Verizon’s acquisition of XO’s fiber-optic network business is expected to close in early 2017.

Edward Gately, Senior News Editor

June 1, 2016

3 Min Read
Verizon Refutes Windstream's, Others' Arguments Against XO Acquisition

Verizon is refuting claims by Windstream and Transbeam that its $1.8 billion acquisition of XO Communications’ fiber-optic network business could harm Ethernet over Copper (EoC) and business-data services competition.

In a filing with the Federal Communications Commission, Verizon said the deal will serve the public interest by growing the telco’s fiber-based IP and Ethernet networks, allowing it to better serve its enterprise and wholesale customers. In addition, it will enhance backhaul capacity for cell sites as Verizon densifies its mobile broadband network, and moves to develop and deploy 5G, it said.

Last month, Windstream urged the FCC to impose certain conditions on the merger, including requiring Verizon to offer unbundled DS1 and DS3 capacity over copper and fiber at regulated rates even after Verizon migrates to IP-based infrastructure.{ad}

XO and Verizon have failed to establish the merger is in the public interest, according to Windstream’s May 12 filing with the FCC.

Both Transbeam and Windstream, which purchase EoC services from XO, have said Verizon might not support their services after the deal is completed. In its FCC filing, Verizon said it will “honor existing contractual obligations to XO Communications’ customers after closing.”

Contrary to Transbeam’s claim, the acquisition will not affect the supply of copper loops that can be used for EoC, and Verizon complies with the commission’s copper retirement rules, which will continue to apply post-transaction, according to Verizon.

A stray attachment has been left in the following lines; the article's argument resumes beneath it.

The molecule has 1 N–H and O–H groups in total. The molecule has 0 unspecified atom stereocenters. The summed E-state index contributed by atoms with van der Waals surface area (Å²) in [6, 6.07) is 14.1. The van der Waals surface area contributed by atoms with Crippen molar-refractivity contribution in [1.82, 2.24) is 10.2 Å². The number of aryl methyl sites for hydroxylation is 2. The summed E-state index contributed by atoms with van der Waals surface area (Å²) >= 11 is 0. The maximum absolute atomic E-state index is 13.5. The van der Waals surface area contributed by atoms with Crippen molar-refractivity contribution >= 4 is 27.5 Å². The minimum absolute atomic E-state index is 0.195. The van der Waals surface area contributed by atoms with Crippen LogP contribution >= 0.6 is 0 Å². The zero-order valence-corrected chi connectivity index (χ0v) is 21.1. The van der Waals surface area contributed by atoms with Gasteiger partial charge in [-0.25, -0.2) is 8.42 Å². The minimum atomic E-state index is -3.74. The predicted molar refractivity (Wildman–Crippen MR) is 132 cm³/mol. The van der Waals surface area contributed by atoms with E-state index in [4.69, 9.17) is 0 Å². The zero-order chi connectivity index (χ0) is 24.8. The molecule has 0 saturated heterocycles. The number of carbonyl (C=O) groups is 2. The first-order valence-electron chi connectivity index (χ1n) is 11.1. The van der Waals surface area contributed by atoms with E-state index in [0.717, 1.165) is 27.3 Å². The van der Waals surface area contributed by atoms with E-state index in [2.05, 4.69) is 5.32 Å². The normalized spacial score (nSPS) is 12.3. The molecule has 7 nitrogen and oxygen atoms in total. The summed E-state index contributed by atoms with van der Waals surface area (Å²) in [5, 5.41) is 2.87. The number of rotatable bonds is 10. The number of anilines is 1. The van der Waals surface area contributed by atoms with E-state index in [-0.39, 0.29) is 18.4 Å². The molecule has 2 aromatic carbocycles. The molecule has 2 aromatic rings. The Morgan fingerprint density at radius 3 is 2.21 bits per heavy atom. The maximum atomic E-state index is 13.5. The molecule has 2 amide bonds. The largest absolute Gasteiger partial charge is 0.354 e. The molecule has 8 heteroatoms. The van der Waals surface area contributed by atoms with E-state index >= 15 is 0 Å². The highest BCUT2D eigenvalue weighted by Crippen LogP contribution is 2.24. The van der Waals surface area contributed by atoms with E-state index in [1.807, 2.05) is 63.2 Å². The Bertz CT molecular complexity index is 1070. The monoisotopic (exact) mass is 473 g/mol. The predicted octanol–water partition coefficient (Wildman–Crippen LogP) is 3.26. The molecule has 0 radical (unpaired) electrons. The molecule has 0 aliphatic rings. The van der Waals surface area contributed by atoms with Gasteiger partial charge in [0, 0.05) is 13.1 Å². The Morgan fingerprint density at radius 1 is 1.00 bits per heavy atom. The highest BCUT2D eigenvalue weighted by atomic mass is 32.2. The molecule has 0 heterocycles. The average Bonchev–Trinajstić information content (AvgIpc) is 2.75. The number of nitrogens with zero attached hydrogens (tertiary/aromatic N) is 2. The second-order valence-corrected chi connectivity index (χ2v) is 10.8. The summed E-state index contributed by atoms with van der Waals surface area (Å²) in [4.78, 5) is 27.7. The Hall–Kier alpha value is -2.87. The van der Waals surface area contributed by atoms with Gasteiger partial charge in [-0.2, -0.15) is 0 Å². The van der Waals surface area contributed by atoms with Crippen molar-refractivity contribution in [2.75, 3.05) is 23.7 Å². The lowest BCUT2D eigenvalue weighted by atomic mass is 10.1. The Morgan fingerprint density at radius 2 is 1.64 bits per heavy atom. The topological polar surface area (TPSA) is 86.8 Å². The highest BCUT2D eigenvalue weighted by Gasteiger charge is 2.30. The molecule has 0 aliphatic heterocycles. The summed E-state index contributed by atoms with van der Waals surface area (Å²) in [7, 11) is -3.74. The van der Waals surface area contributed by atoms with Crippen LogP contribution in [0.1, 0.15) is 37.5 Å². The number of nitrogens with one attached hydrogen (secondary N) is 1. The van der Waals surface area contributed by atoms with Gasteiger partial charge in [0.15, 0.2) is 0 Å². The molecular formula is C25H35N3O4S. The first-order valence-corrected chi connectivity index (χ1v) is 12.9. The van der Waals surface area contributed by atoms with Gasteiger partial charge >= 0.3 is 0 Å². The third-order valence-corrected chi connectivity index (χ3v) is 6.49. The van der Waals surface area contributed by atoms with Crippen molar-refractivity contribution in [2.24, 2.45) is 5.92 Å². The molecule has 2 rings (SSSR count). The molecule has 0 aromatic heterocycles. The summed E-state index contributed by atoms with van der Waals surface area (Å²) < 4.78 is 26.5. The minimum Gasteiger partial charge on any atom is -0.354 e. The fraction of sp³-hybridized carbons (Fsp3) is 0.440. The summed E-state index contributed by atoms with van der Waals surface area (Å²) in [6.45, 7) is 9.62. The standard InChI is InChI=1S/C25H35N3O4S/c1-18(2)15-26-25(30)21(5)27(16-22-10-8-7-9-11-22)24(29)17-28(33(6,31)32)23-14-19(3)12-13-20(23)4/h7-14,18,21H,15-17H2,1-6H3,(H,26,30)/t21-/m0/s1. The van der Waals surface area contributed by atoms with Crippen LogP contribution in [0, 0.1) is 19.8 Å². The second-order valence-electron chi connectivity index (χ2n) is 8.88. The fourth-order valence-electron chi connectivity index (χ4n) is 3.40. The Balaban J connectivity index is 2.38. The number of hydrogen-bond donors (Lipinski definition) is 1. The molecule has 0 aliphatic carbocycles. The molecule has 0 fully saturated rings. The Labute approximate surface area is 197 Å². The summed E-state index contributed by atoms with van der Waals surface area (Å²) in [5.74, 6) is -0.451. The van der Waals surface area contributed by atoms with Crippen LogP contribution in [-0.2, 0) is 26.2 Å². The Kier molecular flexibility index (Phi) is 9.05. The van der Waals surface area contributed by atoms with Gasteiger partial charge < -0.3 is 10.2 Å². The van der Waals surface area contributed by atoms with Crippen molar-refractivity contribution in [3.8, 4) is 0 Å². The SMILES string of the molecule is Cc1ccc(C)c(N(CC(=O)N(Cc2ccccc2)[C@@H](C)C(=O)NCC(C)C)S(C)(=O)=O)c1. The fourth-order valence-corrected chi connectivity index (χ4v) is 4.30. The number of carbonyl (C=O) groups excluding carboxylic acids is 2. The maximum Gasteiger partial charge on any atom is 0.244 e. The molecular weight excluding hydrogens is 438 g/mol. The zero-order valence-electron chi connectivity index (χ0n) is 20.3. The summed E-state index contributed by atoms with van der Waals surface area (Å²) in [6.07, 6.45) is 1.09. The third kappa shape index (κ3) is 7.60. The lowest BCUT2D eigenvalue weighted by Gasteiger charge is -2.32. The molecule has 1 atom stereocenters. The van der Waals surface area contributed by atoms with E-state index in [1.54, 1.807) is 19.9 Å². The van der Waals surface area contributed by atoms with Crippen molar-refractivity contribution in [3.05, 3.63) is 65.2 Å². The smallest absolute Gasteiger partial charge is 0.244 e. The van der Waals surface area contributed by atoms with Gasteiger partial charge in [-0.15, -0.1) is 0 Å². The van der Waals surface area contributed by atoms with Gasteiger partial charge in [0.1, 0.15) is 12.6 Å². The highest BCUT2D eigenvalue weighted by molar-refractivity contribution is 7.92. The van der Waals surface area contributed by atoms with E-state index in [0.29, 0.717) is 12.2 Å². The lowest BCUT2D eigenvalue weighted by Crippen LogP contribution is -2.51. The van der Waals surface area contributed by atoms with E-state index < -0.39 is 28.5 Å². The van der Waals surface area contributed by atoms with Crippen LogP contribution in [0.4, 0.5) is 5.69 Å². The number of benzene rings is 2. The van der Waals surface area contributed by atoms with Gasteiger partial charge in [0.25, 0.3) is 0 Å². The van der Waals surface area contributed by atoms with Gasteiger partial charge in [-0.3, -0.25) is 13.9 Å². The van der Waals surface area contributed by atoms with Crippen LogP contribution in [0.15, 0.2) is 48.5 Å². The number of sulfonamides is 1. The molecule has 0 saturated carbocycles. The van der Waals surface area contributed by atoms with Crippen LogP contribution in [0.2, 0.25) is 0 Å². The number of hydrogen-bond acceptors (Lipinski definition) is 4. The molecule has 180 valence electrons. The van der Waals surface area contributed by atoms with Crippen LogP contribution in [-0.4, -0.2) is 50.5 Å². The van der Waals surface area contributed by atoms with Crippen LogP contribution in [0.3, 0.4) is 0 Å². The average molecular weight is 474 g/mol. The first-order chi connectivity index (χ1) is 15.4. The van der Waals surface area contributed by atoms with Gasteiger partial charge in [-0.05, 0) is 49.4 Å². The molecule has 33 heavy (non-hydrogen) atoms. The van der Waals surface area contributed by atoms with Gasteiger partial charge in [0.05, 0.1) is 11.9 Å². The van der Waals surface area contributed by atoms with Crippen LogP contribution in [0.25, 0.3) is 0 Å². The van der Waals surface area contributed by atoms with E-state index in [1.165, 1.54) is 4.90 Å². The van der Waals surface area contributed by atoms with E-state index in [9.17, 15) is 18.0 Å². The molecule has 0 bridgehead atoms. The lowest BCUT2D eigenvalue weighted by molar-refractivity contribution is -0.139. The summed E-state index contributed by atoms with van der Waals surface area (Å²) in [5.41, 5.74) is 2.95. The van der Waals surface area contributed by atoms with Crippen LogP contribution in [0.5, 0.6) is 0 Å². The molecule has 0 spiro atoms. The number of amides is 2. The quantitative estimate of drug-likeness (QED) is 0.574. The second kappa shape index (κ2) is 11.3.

Also, Windstream’s claim that it could not match XO’s EoC speeds “forms no basis for denying or conditioning this transaction,” Verizon said.

“That claim (even if true) is not transaction-specific, but instead relates only to Windstream’s failure to date to develop or implement technologies as effective as those developed by XO Communications,” the telco said.

Verizon also said it will have “neither the incentive nor the ability to raise rivals’ costs as a result of the acquisition because numerous competitive alternatives to XO Communications’ services will remain in virtually all locations.”

Verizon said it will gain access to nearly 4,500 XO on-net buildings, of which almost 700, or 15 percent, are within Verizon’s ILEC footprint. Of those buildings, all but one are served by at least one other CLEC or cable company in addition to XO, while more than half (410) are served directly by at least two other CLECs and/or cable companies in addition to XO.

The 98 percent of the remaining buildings (274 of 281) are served by one other CLEC or cable company and are within one-tenth of a mile of fiber operated by at least one additional leading CLEC or cable company, Verizon said.

“In short, the data make clear that customers in Verizon’s ILEC footprint will retain considerable competitive choice following the transaction — even under a conservative approach that does not take into account the likely presence of yet more competitors and competing offerings,” Verizon said. “Given this data, any argument that the transaction presents some sort of risk to competition and customers is untenable.” 

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About the Author(s)

Edward Gately

Senior News Editor, Channel Futures

As news editor, Edward Gately covers cybersecurity, new channel programs and program changes, M&A and other IT channel trends. Prior to Informa, he spent 26 years as a newspaper journalist in Texas, Louisiana and Arizona.

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